Cancer :: Blocking beta1-integrin to treat cancer

Targeting the function of a protein known as beta1-integrin might represent a novelapproach to cancer treatment, according to a paper published online in The EMBO Journalthis week.

Blocking the action of this protein could help to prevent the formation ofmetastases by reducing tumour cell proliferation and inducing cell senescence.

Integrins are a family of transmembrane receptors that help maintain tissue integrityby attaching cells to the surrounding extracellular matrix and preventing them from migratingaround. These proteins are also important for cell survival and proliferation, and have beenshown to contribute to tumour progression in several ways.

Angelika Kren and colleagues investigated transgenic mice with insulinomas ?tumours of pancreatic beta cells, which metastasize in pancreas lymph nodes. When theauthors blocked beta1-integrin function in these mice, tumour cells started disseminating intolymphatic blood vessels because they were not attached to anything any more. However, thecells did not elicit metastasis and were unable to form tumours ? they stopped growing andbecame senescent.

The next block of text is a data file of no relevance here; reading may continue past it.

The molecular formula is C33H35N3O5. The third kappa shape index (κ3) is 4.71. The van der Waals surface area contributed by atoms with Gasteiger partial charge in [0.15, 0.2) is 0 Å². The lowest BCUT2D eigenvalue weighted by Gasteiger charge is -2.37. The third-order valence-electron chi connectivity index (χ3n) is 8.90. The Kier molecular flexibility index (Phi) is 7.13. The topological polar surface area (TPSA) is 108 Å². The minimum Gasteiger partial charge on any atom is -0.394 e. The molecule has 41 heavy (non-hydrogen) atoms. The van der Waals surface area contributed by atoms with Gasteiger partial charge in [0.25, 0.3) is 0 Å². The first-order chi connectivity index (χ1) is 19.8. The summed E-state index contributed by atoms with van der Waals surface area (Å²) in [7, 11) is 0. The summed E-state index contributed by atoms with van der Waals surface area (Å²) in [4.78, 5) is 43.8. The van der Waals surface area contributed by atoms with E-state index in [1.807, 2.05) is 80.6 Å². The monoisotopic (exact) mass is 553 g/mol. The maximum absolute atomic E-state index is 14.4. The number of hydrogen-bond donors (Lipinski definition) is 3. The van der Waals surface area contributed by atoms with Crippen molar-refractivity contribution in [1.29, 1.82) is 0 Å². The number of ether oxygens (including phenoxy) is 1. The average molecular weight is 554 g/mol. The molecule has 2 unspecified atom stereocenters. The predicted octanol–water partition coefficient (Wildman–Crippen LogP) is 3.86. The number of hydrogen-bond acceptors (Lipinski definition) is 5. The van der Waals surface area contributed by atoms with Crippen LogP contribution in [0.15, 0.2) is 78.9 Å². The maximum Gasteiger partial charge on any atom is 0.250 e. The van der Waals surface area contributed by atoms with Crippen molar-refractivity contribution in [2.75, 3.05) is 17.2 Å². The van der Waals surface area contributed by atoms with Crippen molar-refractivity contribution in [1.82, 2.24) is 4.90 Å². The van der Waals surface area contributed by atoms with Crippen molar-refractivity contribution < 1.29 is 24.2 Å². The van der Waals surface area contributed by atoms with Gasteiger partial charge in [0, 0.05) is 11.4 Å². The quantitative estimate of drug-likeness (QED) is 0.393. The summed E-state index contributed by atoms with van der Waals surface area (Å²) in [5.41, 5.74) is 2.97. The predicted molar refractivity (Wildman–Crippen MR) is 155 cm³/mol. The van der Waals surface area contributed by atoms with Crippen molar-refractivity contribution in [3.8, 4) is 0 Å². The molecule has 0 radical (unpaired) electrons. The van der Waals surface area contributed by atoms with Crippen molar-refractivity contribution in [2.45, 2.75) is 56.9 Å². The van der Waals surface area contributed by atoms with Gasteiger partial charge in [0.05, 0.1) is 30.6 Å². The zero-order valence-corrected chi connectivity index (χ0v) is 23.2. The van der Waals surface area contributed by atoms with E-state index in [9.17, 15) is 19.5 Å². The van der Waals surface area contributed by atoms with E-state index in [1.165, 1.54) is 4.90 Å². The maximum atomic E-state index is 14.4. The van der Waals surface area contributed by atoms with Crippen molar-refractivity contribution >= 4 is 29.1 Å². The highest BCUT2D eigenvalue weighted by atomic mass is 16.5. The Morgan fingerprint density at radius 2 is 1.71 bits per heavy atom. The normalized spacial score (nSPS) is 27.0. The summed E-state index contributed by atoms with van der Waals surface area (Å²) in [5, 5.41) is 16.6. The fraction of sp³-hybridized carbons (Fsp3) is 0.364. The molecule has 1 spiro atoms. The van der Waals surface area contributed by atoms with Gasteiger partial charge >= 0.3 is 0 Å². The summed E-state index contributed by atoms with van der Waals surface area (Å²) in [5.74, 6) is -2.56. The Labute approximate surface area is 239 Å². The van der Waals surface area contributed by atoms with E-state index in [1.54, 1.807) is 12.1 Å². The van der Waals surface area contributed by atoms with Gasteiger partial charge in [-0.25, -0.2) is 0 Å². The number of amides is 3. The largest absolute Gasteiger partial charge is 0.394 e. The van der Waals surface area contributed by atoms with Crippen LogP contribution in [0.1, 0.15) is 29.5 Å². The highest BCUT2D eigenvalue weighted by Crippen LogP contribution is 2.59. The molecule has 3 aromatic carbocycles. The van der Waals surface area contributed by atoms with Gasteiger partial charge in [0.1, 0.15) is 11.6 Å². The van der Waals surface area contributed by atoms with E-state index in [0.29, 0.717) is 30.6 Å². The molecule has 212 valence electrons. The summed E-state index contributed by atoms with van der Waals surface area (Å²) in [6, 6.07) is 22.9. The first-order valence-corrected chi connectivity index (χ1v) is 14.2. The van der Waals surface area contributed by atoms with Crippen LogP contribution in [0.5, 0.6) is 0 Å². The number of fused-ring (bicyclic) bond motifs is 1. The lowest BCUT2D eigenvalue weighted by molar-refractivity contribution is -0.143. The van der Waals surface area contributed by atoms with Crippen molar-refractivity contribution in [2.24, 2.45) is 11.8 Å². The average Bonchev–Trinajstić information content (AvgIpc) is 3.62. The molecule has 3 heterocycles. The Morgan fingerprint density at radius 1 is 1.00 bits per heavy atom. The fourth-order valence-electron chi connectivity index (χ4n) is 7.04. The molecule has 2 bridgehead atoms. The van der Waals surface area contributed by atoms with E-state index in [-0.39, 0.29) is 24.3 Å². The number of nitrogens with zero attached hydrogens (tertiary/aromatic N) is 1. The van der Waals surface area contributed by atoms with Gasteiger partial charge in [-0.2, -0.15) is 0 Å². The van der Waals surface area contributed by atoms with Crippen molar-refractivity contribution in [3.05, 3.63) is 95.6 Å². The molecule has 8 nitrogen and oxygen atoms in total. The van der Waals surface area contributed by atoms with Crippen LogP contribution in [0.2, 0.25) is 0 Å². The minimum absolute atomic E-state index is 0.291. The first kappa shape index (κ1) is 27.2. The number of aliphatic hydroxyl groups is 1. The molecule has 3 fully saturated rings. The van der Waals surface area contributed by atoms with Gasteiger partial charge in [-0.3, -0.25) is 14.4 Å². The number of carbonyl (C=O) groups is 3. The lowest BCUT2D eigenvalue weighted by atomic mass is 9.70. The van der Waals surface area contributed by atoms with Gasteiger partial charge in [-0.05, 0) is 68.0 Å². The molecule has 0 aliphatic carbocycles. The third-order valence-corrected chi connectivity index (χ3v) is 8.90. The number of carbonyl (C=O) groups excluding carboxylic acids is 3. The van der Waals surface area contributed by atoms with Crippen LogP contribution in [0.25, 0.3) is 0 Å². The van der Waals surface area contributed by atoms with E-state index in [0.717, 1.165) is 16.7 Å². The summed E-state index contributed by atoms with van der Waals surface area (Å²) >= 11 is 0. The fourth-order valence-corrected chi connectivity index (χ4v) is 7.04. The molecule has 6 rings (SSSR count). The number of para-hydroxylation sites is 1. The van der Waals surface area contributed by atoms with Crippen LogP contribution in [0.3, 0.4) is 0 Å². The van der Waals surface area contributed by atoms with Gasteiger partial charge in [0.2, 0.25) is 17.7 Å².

The authors suggest that the ablation of beta1-integrin function, and the resultinginduction of cellular senescence, represent a potential therapeutic goal for the treatment ofcancer. Future research should help to identify the molecular players and pathways involved.

Leave a Comment